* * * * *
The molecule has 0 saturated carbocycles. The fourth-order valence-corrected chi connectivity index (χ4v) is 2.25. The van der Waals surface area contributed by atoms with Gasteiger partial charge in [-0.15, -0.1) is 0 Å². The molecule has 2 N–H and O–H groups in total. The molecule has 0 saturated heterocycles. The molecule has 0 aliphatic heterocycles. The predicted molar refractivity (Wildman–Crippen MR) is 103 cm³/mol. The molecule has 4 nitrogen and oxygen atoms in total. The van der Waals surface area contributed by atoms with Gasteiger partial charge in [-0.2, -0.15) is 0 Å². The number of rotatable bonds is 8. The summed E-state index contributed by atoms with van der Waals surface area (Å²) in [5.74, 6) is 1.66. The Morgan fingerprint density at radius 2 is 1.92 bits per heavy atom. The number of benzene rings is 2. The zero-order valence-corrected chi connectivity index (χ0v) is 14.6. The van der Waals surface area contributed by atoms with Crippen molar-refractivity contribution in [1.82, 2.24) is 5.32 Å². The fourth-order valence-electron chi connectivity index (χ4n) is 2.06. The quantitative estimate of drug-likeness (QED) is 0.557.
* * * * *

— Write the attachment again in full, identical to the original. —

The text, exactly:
The molecule has 0 saturated carbocycles. The fourth-order valence-corrected chi connectivity index (χ4v) is 2.25. The van der Waals surface area contributed by atoms with Gasteiger partial charge in [-0.15, -0.1) is 0 Å². The molecule has 2 N–H and O–H groups in total. The molecule has 0 saturated heterocycles. The molecule has 0 aliphatic heterocycles. The predicted molar refractivity (Wildman–Crippen MR) is 103 cm³/mol. The molecule has 4 nitrogen and oxygen atoms in total. The van der Waals surface area contributed by atoms with Gasteiger partial charge in [-0.2, -0.15) is 0 Å². The number of rotatable bonds is 8. The summed E-state index contributed by atoms with van der Waals surface area (Å²) in [5.74, 6) is 1.66. The Morgan fingerprint density at radius 2 is 1.92 bits per heavy atom. The number of benzene rings is 2. The zero-order valence-corrected chi connectivity index (χ0v) is 14.6. The van der Waals surface area contributed by atoms with Crippen molar-refractivity contribution in [1.82, 2.24) is 5.32 Å². The fourth-order valence-electron chi connectivity index (χ4n) is 2.06. The quantitative estimate of drug-likeness (QED) is 0.557.